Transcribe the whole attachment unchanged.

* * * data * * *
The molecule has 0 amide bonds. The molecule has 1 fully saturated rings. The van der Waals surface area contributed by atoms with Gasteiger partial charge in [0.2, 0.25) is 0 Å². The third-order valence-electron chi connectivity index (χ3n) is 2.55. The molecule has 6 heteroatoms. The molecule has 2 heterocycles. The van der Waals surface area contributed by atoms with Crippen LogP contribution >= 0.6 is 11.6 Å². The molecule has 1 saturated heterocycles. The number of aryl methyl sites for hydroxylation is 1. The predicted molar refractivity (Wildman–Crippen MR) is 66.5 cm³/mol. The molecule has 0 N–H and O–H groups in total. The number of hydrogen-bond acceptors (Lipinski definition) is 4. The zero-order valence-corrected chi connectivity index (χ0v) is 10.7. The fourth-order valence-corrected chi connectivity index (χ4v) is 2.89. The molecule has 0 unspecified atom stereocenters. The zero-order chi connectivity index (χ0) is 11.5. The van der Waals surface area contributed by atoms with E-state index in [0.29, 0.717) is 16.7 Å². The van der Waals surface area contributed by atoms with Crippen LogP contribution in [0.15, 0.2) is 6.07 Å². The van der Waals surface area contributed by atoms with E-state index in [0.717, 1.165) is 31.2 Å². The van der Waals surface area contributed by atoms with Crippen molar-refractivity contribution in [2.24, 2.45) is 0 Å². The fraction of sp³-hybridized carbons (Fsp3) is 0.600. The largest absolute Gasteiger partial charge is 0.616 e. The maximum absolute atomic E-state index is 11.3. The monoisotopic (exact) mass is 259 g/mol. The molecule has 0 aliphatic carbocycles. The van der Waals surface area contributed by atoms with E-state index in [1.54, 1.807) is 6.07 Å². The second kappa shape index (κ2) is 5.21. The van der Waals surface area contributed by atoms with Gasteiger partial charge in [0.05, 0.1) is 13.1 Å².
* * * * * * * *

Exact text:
The molecule has 0 amide bonds. The molecule has 1 fully saturated rings. The van der Waals surface area contributed by atoms with Gasteiger partial charge in [0.2, 0.25) is 0 Å². The third-order valence-electron chi connectivity index (χ3n) is 2.55. The molecule has 6 heteroatoms. The molecule has 2 heterocycles. The van der Waals surface area contributed by atoms with Crippen LogP contribution >= 0.6 is 11.6 Å². The molecule has 1 saturated heterocycles. The number of aryl methyl sites for hydroxylation is 1. The predicted molar refractivity (Wildman–Crippen MR) is 66.5 cm³/mol. The molecule has 0 N–H and O–H groups in total. The number of hydrogen-bond acceptors (Lipinski definition) is 4. The zero-order valence-corrected chi connectivity index (χ0v) is 10.7. The fourth-order valence-corrected chi connectivity index (χ4v) is 2.89. The molecule has 0 unspecified atom stereocenters. The zero-order chi connectivity index (χ0) is 11.5. The van der Waals surface area contributed by atoms with E-state index in [0.29, 0.717) is 16.7 Å². The van der Waals surface area contributed by atoms with Crippen LogP contribution in [0.15, 0.2) is 6.07 Å². The van der Waals surface area contributed by atoms with E-state index in [0.717, 1.165) is 31.2 Å². The van der Waals surface area contributed by atoms with Crippen molar-refractivity contribution in [2.24, 2.45) is 0 Å². The fraction of sp³-hybridized carbons (Fsp3) is 0.600. The largest absolute Gasteiger partial charge is 0.616 e. The maximum absolute atomic E-state index is 11.3. The monoisotopic (exact) mass is 259 g/mol. The molecule has 0 aliphatic carbocycles. The van der Waals surface area contributed by atoms with E-state index in [1.54, 1.807) is 6.07 Å². The second kappa shape index (κ2) is 5.21. The van der Waals surface area contributed by atoms with Gasteiger partial charge in [0.05, 0.1) is 13.1 Å².